THE ROMAN EMPIRE
Now it happened in the year 88 B.C. that the Senate of Rome was greatly disturbed by rumours that came from Asia. Mithridates, king of a country along the shores of the Black Sea, and a Greek on his mother's side, had seen the possibility of establishing a second Alexandrian Empire. He began his campaign for world-domination with the murder of all Roman citizens who happened to be in Asia Minor, men, women and children. Such an act, of course, meant war. The Senate equipped an army to march against the King of Pontus and punish him for his crime. But who was to be commander-in- chief? ``Sulla,'' said the Senate, ``because he is Consul.'' ``Marius,'' said the mob, ``because he has been Consul five times and because he is the champion of our rights.''
Possession is nine points of the law. Sulla happened to be in actual command of the army. He went west to defeat Mithridates and Marius fled to Africa. There he waited until he heard that Sulla had crossed into Asia. He then returned to Italy, gathered a motley crew of malcontents, marched on Rome and entered the city with his professional highwaymen, spent five days and five nights, slaughtering the enemies of the Senatorial party, got himself elected Consul and promptly died from the excitement of the last fortnight.
There followed four years of disorder. Then Sulla, having defeated Mithridates, announced that he was ready to return to Rome and settle a few old scores of his own. He was as good as his word. For weeks his soldiers were busy executing those of their fellow citizens who were suspected of democratic sympathies. One day they got hold of a young fellow who had been often seen in the company of Marius. They were going to hang him when some one interfered. ``The boy is too young,'' he said, and they let him go. His name was Julius Caesar. You shall meet him again on the next page.
As for Sulla, he became ``Dictator,'' which meant sole and supreme ruler of all the Roman possessions. He ruled Rome for four years, and he died quietly in his bed, having spent the last year of his life tenderly raising his cabbages, as was the custom of so many Romans who had spent a lifetime killing their fellow-men.
But conditions did not grow better. On the contrary, they grew worse. Another general, Gnaeus Pompeius, or Pompey, a close friend of Sulla, went east to renew the war against the ever troublesome Mithridates. He drove that energetic potentate into the mountains where Mithridates took poison and killed himself, well knowing what fate awaited him as a Roman captive. Next he re-established the authority of Rome over Syria, destroyed Jerusalem, roamed through western Asia, trying to revive the myth of Alexander the Great, and at last (in the year 62) returned to Rome with a dozen ship-loads of defeated Kings and Princes and Generals, all of whom were forced to march in the triumphal procession of this enormously popular Roman who presented his city with the sum of forty million dollars in plunder.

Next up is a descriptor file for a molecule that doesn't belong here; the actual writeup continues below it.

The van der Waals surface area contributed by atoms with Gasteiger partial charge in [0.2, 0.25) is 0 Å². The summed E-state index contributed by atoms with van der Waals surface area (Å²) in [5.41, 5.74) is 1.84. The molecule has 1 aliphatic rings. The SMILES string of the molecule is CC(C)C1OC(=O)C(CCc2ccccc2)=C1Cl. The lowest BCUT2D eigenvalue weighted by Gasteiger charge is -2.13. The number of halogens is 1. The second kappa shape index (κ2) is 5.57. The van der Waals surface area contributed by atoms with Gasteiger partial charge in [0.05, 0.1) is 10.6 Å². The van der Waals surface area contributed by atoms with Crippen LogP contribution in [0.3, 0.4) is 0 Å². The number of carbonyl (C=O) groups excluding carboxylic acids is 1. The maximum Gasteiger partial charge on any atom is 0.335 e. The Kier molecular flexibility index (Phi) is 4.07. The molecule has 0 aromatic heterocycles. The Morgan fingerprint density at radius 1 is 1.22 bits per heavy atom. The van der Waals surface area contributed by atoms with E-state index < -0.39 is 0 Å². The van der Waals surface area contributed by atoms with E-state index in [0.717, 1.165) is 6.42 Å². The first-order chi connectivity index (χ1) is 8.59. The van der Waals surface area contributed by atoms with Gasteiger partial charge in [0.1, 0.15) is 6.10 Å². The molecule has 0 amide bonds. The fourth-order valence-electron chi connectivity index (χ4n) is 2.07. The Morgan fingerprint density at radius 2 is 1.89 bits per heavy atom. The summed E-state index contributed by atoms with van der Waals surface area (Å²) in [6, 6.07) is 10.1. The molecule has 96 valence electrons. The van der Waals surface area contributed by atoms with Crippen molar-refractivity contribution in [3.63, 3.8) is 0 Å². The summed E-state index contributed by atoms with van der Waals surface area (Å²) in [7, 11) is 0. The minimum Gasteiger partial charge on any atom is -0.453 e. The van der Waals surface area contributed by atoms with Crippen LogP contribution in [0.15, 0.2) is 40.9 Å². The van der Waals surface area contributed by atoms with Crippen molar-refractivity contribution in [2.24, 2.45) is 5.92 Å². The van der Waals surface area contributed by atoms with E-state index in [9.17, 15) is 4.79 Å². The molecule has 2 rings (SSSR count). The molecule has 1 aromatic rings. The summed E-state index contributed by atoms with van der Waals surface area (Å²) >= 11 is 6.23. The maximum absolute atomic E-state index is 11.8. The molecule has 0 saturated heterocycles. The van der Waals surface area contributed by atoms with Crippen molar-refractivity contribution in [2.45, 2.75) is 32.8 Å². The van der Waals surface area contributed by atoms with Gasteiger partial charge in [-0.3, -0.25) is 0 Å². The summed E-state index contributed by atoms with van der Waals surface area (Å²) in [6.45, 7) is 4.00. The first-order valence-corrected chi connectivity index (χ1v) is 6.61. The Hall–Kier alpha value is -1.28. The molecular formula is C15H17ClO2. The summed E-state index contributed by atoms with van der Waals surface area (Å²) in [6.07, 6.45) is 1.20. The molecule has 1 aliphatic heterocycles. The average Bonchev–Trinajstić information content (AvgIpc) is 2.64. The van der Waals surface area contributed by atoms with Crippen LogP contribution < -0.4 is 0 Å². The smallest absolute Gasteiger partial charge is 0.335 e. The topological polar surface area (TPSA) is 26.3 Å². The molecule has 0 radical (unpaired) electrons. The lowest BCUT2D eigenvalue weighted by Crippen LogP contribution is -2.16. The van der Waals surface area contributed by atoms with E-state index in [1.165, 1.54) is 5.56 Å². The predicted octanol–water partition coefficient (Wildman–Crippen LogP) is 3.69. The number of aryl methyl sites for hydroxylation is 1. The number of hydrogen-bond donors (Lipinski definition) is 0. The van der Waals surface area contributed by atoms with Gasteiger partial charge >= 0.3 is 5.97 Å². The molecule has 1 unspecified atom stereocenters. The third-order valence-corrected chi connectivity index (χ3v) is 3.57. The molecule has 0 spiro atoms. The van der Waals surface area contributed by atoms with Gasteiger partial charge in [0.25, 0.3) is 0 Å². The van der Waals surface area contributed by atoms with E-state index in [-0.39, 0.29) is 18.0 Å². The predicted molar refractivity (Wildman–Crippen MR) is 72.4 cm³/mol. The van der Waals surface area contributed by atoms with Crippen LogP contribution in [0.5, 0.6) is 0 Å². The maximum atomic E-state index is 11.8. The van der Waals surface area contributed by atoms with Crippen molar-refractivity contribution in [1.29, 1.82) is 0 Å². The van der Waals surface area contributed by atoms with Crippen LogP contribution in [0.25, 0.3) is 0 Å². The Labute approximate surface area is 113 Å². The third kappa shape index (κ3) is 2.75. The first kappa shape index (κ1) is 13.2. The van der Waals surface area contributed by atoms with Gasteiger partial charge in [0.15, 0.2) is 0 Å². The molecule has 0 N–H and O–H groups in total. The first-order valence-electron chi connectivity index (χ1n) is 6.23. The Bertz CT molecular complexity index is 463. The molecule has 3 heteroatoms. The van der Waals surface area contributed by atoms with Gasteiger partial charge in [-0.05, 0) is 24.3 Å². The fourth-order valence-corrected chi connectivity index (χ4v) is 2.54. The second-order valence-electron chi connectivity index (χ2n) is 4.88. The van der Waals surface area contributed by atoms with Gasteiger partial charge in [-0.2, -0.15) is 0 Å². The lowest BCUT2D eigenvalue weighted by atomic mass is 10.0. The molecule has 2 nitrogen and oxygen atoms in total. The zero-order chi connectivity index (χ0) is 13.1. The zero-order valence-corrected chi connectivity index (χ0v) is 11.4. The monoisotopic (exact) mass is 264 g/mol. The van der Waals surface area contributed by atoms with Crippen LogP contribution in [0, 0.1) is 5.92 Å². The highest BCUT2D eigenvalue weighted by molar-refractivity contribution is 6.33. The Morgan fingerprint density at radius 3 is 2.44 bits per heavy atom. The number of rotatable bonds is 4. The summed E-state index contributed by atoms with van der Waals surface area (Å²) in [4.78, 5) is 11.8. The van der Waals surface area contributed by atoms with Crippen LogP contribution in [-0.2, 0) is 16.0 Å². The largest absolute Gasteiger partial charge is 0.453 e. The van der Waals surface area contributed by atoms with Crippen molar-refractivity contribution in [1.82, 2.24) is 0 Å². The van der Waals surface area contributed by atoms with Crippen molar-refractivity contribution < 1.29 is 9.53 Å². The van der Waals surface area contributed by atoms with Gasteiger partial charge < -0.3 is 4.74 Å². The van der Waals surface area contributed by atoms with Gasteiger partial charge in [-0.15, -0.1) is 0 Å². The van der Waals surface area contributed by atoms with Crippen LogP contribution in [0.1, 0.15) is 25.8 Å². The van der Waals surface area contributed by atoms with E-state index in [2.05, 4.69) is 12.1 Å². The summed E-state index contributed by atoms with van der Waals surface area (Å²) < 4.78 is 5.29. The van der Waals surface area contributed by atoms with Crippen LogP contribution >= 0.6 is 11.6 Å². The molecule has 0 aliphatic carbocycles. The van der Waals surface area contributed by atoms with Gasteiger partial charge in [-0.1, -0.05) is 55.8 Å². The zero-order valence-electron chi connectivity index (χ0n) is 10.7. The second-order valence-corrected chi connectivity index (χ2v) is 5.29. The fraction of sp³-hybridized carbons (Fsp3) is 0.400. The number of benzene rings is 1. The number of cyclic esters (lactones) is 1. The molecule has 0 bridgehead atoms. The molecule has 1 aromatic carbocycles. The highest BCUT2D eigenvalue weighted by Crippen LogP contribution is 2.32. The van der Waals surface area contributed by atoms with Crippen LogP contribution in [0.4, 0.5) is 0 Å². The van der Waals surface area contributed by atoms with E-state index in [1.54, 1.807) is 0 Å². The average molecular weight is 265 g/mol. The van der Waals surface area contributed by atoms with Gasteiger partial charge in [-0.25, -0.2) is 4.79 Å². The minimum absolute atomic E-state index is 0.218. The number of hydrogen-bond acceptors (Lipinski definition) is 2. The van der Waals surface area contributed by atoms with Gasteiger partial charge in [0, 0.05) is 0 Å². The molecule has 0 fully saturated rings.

It was necessary that the government of Rome be placed in the hands of a strong man. Only a few months before, the town had almost fallen into the hands of a good-for-nothing young aristocrat by the name of Catiline, who had gambled away his money and hoped to reimburse himself for his losses by a little plundering. Cicero, a public-spirited lawyer, had discovered the plot, had warned the Senate, and had forced Catiline to flee. But there were other young men with similar ambitions and it was no time for idle talk.
Pompey organised a triumvirate which was to take charge of affairs. He became the leader of this Vigilante Committee. Gaius Julius Caesar, who had made a reputation for himself as governor of Spain, was the second in command. The third was an indifferent sort of person by the name of Crassus. He had been elected because he was incredibly rich, having been a successful contractor of war supplies. He soon went upon an expedition against the Parthians and was killed.
As for Caesar, who was by far the ablest of the three, he decided that he needed a little more military glory to become a popular hero. He crossed the Alps and conquered that part of the world which is now called France. Then he hammered a solid wooden bridge across the Rhine and invaded the land of the wild Teutons. Finally he took ship and visited England. Heaven knows where he might have ended if he had not been forced to return to Italy. Pompey, so he was informed, had been appointed dictator for life. This of course meant that Caesar was to be placed on the list of the ``retired officers,'' and the idea did not appeal to him. He remembered that he had begun life as a follower of Marius. He decided to teach the Senators and their ``dictator'' another lesson. He crossed the Rubicon River which separated the province of Cis-alpine Gaul from Italy. Everywhere he was received as the ``friend of the people.'' Without difficulty Caesar entered Rome and Pompey fled to Greece Caesar followed him and defeated his followers near Pharsalus. Pompey sailed across the Mediterranean and escaped to Egypt. When he landed he was murdered by order of young king Ptolemy. A few days later Caesar arrived. He found himself caught in a trap. Both the Egyptians and the Roman garrison which had remained faithful to Pompey, attacked his camp.